In the north of Georgia is an area called Svaneti. After spending a night in Zugdidi, another pleasant mid-sized city, we drive up into the mountains again.
The road is switchback much of the way.
Frequent landslides take out chunks of the road.
We arrive in Mestia, the main town. Our room has a great view. We stay here a total of three nights.
A popular hike is the four-day trek from Mestia to Ushguli. We are not keen on leaving the car unused for that long, so we do the first stage from Mestia to Zhabeshi. We wind up walking on the road to Zhabeshi because we couldn’t find the beginning of the trail in town. (Have we mentioned that information can be hard to come by in Georgia?)
This is not as bad as it sounds because there is very little traffic on the road and the scenery is pretty spectacular everywhere.
Maria likes the fancy gates on some of the houses.
We get to Zhabeshi early in the afternoon.
We stay the night in a scrupulously-clean guesthouse and are stuffed to bursting with our hostess’s lavish cooking.
We depart from Zhabeshi the next morning, returning to Mestia by the real trail.
Unfortunately, we are completely on the wrong track. We follow what we think is the trail nearly to the top of a considerable mountain. We’re scratched mercilessly by thistles. The trail peters out to nothing. I consult my Maps.Me and find that the path actually begins way down, parallel to the river.
We eventually find our way. In one village, a small herd of elegant goats struts by like a party of supermodels.
These towers are everywhere in Svaneti-land.
Eventually, inevitably, we lose our way once more.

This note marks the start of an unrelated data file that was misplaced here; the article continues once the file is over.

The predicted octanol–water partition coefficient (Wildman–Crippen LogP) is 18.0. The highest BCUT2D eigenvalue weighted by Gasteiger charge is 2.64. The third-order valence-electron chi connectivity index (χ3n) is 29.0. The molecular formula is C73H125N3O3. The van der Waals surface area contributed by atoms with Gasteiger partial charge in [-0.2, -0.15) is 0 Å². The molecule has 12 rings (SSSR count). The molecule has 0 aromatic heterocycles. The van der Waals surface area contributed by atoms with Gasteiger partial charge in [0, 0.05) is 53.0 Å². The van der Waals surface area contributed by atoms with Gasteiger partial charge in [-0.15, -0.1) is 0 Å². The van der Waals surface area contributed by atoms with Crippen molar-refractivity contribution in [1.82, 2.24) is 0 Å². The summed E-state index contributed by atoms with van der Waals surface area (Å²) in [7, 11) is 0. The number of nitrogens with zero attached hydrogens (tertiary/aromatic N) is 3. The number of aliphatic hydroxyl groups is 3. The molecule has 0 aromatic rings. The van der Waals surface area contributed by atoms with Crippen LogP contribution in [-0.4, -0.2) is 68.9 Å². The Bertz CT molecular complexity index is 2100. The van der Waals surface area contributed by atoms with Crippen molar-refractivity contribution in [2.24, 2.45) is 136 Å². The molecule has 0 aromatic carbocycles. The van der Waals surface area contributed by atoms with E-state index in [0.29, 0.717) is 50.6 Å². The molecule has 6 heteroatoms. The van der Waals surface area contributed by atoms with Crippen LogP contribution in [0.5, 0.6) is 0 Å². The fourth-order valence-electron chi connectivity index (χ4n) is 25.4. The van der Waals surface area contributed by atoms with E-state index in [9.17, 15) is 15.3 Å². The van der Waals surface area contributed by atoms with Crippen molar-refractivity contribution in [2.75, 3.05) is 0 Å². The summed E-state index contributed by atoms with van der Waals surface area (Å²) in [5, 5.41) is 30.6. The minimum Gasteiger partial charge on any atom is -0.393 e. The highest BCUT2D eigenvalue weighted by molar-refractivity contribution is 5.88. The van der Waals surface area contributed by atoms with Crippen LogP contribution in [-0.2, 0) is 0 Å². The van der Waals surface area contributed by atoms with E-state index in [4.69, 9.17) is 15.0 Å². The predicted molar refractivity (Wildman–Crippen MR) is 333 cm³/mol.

We only get back on track by coming across other hikers. The signage on this trail needs improvement.
This is looking down on the valley before reaching the pass back to Mestia.
We get back to our hotel in Mestia after 10 hours of walking, dog-tired but with a sense of accomplishment.
Next day, we take a local transport vehicle to Ushguli and back. (We can’t take our rental car because the roads are too bad.)
The overnight rains have cause landslides. A work crew clears the road while we wait.
Ushguli is full of stone buildings in various states of picturesque dilapidation. We’ll let the photos speak for themselves.
Sight or Insight of the Day
On our day-trip to Ushguli, we meet a young Russian woman who has fled Russia and moved permanently to Georgia. (Sorry, no photo.) She acts as interpreter between the driver (who knows Russian, like most older Georgians, but not a word of English) and us.
It’s a shame that ordinary, non-insane Russians feel they have no choice but to leave. This woman was studying data analysis, a sought-after skill at the moment. Now she has to change career paths in a strange country.
She’s pretty adamant, though. When we part ways, I say we hoped she could go home soon. She replied without hesitation ‘My home is Tblisi!’